PITTSBURGH Practice makes perfect or at least thats what were told as we struggle through endless rounds of multiplication tables, goal kicks and piano scales and it seems, based on the personal experience of many, to be true. Thats why neuroscientists have been perplexed by data showing that at the level of individual synapses, or connections between neurons, increased, repetitive stimulation might actually reverse early gains in synaptic strength. Now, neuroscientists from Carnegie Mellon University and the Max Planck Institute have discovered the mechanism that resolves this apparent paradox. The findings are published in the Jan. 4 issue of Science.
The mechanism further explains how brain synapses strengthen in response to new experiences. Previous research by Carnegie Mellon researcher and lead author of the study Alison Barth has shown that there is a connection between synaptic plasticity, or changes, and learning and memory. However, little was known about the mechanisms that underlie learning that occurs over longer timeframes, with continuing training or practice.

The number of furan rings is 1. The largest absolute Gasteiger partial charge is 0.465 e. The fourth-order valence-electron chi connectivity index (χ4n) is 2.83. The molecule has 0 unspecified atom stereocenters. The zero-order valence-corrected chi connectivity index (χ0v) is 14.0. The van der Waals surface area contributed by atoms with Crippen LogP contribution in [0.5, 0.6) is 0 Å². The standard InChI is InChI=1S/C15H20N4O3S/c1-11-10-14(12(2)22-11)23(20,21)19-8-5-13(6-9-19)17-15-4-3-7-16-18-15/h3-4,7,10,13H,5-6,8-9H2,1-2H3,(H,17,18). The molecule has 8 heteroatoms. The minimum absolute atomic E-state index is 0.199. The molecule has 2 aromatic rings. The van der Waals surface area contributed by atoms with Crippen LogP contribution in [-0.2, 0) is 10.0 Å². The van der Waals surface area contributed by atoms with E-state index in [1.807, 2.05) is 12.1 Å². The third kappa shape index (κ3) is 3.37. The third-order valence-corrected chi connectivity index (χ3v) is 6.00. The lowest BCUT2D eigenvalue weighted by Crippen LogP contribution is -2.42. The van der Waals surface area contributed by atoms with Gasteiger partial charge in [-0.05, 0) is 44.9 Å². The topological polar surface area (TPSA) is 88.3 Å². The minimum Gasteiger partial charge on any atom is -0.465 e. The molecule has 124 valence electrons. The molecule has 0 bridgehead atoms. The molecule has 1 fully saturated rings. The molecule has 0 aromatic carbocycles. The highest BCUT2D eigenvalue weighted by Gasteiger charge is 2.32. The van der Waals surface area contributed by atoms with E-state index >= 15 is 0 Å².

Scientists have shown that N-methyl-D-aspartate (NMDA) receptors are required to initiate synaptic plasticity in this mechanism, a fact that holds true in many areas of the brain. Indeed, it is becoming increasingly clear that these receptors are required for the kind of synaptic strengthening that occurs during learning.
Barth and colleagues discovered that the NMDA receptors undergo a sort of Jekyll-and-Hyde transition after an initial phase of learning. Instead of helping synapses get stronger, they actually begin to weaken the synapses and impair further learning. According to Barth, scientists knew that logically, after an initial learning or training experience, this change in receptor function and resulting synapse deterioration would mean that learning would stop, and perhaps with continued stimulation neural processes might even degrade but experience sh
|Contact: Jocelyn Duffy|
Carnegie Mellon University